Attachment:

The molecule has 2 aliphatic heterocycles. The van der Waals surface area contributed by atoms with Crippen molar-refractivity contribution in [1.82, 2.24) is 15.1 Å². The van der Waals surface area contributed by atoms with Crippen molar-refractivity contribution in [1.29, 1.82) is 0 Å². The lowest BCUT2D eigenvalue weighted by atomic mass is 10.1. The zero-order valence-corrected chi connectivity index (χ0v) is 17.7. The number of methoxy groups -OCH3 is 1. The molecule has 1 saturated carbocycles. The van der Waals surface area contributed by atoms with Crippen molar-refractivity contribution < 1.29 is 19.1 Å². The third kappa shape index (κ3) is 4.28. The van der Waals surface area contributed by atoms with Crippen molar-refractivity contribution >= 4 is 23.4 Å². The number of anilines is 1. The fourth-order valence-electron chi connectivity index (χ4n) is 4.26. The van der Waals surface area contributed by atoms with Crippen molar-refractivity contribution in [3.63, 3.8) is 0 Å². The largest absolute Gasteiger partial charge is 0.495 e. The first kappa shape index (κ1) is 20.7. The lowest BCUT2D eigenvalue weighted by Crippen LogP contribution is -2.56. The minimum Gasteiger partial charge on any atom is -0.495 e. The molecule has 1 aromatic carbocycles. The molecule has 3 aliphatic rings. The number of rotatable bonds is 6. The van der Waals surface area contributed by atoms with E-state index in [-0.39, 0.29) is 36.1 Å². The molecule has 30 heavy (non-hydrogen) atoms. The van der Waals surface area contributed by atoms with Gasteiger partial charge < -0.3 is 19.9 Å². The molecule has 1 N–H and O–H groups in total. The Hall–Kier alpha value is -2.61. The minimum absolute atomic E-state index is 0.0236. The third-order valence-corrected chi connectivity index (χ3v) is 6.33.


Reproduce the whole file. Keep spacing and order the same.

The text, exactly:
The molecule has 2 aliphatic heterocycles. The van der Waals surface area contributed by atoms with Crippen molar-refractivity contribution in [1.82, 2.24) is 15.1 Å². The van der Waals surface area contributed by atoms with Crippen molar-refractivity contribution in [1.29, 1.82) is 0 Å². The lowest BCUT2D eigenvalue weighted by atomic mass is 10.1. The zero-order valence-corrected chi connectivity index (χ0v) is 17.7. The number of methoxy groups -OCH3 is 1. The molecule has 1 saturated carbocycles. The van der Waals surface area contributed by atoms with Crippen molar-refractivity contribution < 1.29 is 19.1 Å². The third kappa shape index (κ3) is 4.28. The van der Waals surface area contributed by atoms with Crippen molar-refractivity contribution >= 4 is 23.4 Å². The number of anilines is 1. The fourth-order valence-electron chi connectivity index (χ4n) is 4.26. The van der Waals surface area contributed by atoms with Crippen molar-refractivity contribution in [3.63, 3.8) is 0 Å². The largest absolute Gasteiger partial charge is 0.495 e. The first kappa shape index (κ1) is 20.7. The lowest BCUT2D eigenvalue weighted by Crippen LogP contribution is -2.56. The minimum Gasteiger partial charge on any atom is -0.495 e. The molecule has 1 aromatic carbocycles. The molecule has 3 aliphatic rings. The number of rotatable bonds is 6. The van der Waals surface area contributed by atoms with E-state index in [-0.39, 0.29) is 36.1 Å². The molecule has 30 heavy (non-hydrogen) atoms. The van der Waals surface area contributed by atoms with Gasteiger partial charge < -0.3 is 19.9 Å². The molecule has 1 N–H and O–H groups in total. The Hall–Kier alpha value is -2.61. The minimum absolute atomic E-state index is 0.0236. The third-order valence-corrected chi connectivity index (χ3v) is 6.33.